GTV deal a good one

The four year six million US dollar sponsorship extended to the Council of East and Central Africa Challenge cup is just a drop in an ocean.

The four year six million US dollar sponsorship extended to the Council of East and Central Africa Challenge cup is just a drop in an ocean.

A drop in an ocean in sense that the tournament is organized in a region with a huge population that provides a potential market for the sponsor’s business. But, it is a significant development on arrival.

Importantly to note, the dash of arrogance from other corporate companies towards the regional football programmes is certainly going to be one the causalities of this move and so much more will be gained.

The optimism detected in this development is that many companies in the region will start falling over themselves to associate with various football programmes because of the television hype set to grip this region. Guaranteed is not humps ahead but bright future.

However, the worry as usual will always be administrative. As virtually made standard in the region that our officials serve a priority of feathering their own nests, there is a need for risk mitigation otherwise we might lose the GTV deal before the four years elapse.

Officials should keep it cool in mind that cash is not the best part of the deal, and kindly recognize that the sort of mileage that our region football is going to get is the most critical portion of the deal.

It would be a prudent attitude if our officials set their sight on the long-term benefits to be accrued from such a sponsorship that combines funds and technical support.

By the way, sustaining this sponsorship is indeed the simplest thing to do. All you need is to be straightforward and at least let your greediness for cash rest in eternal peace.

Save us from your wrangles, always engineered by avarice for pocketing the green papers, as they can be an obstacle in soccer development and irritating to sponsors. If the implementation of this sponsorship is diligently executed its impact on the regional football will certainly be positive.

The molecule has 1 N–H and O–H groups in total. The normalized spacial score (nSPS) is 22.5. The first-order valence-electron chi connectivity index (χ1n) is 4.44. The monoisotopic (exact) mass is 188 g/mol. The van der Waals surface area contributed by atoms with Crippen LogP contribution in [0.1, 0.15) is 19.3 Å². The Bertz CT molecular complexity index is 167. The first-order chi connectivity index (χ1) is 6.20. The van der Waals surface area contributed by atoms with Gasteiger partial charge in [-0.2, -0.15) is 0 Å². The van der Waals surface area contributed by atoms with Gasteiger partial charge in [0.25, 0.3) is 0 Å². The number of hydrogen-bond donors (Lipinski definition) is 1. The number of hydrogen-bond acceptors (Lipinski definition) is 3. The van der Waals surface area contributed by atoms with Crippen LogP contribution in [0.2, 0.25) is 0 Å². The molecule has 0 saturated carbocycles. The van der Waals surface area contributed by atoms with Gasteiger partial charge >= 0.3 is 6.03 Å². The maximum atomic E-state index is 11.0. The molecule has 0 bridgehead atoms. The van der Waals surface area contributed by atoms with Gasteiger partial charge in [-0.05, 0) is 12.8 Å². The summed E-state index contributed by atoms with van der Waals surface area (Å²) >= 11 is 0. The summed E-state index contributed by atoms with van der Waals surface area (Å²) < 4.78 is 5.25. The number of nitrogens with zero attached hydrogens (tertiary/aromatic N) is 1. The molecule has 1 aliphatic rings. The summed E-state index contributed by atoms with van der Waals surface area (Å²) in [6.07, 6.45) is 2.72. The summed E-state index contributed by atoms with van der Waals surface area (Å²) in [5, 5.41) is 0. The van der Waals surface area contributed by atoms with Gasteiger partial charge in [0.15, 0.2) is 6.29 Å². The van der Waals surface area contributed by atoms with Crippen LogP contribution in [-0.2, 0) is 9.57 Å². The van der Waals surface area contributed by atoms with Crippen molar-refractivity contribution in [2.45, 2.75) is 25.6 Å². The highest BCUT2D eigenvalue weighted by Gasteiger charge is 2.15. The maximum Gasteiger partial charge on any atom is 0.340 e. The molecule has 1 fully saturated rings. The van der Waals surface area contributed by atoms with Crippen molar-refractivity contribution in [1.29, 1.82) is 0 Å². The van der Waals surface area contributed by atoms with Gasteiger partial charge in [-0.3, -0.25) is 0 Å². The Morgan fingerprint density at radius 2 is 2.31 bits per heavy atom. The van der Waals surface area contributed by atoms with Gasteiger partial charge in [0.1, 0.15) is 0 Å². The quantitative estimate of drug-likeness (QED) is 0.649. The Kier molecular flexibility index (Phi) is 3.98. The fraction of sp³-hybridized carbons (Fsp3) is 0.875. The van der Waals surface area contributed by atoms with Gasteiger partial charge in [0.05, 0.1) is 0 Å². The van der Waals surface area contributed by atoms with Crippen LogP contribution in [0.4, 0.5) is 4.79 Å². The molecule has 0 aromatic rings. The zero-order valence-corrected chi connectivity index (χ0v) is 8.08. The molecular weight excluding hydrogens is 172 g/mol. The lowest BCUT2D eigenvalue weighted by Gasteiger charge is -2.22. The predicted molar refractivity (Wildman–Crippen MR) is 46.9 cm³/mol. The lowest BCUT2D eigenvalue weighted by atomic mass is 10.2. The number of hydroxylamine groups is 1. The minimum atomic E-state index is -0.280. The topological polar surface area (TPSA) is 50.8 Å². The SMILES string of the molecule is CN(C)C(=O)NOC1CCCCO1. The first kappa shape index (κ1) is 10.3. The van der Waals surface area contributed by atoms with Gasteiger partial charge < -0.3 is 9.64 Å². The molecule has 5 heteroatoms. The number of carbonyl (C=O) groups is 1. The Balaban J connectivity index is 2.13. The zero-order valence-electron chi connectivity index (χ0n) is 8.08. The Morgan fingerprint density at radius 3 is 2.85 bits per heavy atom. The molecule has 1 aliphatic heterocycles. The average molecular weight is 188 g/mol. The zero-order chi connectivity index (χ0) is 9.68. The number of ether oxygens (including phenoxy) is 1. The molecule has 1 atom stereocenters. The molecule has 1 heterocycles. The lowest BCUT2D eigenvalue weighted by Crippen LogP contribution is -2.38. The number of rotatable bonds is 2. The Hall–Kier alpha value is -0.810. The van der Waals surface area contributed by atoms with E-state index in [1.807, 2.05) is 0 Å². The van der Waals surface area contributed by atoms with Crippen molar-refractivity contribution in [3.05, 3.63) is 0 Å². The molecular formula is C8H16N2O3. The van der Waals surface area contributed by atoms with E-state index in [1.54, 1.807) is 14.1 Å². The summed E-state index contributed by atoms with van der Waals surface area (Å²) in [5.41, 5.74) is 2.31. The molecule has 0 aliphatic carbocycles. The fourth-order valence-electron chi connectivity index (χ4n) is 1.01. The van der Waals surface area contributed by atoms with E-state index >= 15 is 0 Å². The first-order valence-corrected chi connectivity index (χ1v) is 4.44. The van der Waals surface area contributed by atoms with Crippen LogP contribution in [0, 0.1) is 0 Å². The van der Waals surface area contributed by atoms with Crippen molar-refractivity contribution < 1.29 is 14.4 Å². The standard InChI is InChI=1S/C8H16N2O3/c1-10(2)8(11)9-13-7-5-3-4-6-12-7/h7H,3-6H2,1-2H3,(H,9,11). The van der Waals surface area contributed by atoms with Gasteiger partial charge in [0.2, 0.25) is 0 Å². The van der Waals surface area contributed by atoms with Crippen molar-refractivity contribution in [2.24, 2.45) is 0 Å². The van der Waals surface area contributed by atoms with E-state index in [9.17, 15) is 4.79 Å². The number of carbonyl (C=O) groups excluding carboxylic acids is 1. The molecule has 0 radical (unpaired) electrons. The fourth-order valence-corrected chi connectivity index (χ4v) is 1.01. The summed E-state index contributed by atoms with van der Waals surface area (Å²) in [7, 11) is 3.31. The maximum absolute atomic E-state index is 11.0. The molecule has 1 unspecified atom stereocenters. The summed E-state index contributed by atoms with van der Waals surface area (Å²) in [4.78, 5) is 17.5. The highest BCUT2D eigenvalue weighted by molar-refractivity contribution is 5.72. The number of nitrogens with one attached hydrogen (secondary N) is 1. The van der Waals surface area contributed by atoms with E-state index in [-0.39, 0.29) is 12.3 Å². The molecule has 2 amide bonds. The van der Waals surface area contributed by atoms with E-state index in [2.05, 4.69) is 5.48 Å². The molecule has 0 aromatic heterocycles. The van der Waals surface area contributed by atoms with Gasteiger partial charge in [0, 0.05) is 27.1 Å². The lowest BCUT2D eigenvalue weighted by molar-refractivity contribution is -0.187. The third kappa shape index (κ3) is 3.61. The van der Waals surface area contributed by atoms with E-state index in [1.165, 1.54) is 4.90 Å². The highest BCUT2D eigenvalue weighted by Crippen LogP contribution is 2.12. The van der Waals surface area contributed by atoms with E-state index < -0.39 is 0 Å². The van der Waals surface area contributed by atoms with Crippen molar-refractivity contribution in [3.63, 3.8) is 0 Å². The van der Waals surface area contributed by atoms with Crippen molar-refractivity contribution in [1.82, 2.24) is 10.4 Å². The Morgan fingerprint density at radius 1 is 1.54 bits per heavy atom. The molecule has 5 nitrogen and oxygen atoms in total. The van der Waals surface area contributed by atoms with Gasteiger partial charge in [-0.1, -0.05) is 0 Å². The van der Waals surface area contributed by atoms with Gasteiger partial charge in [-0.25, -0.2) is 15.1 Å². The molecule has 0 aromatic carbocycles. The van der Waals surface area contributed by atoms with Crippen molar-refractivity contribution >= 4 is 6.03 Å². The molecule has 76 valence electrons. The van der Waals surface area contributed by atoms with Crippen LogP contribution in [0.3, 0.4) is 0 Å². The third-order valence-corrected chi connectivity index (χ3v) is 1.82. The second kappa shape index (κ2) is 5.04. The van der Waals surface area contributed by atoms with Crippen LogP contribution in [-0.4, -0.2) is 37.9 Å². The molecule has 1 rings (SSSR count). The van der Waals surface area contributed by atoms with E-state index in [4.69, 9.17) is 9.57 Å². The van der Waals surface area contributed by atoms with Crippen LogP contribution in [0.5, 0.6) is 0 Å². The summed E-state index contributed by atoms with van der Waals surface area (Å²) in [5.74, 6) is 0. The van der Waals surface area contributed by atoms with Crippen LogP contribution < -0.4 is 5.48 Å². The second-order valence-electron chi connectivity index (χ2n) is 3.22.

As a result of this sponsorship that includes live telecasting of this annual tournament, CECAFA member national teams will have greater chances to attract sponsorship deals from corporate companies operating in their respective markets.

This could work out easier than before because GTV involvement will widen the base for showcasing products and services in the most effective way on the regional level.

For example, MTN Rwanda or any other corporate company would crave for having its logos appearing on the Amavubi jersey considering that Amavubi matches in CECAFA will be professionally broadcasted live on TV.

This would come with cash that will enhance players’ welfare in one way or the other, thus creating inspiration for the young talents in this region.

But this is not going to be successfully achieved if the federations in our region do not improve or put in place marketing strategies to package and sell football.

For instance, it should not be MTN Rwanda, Rwandatel or Bralirwa to catch it in air that there is now a huge professional television network that might provide an effective platform to advertise.

As we speak, Ferwafa marketing team should be on round table and brainstorm on how to use the GTV entry as a springing board to bring local companies on board to help Amavubi and local football in general across the board.

The bad syndrome we have at most of our sports federations is that officials running them do not look beyond fixed budgets coming from the government and their international counterparts. 

On the other hand, GTV has to work on strategies to increase people’s access and affordability to their television network. Much as your charges are cheaper than that of the former continental colonialist DSTV, 400 US dollars is still exorbitant to Rwandese whose per capita income is almost half that amount on price tag. 

This might not sound a good line to a business operator, but there is nothing to lose from the economics point view. You would go for low prices that would generate high turnovers, thus a larger subscription base that would be a strong weapon to negotiate business with big advertisers in the region.  Deal or No Deal!  Food for thought!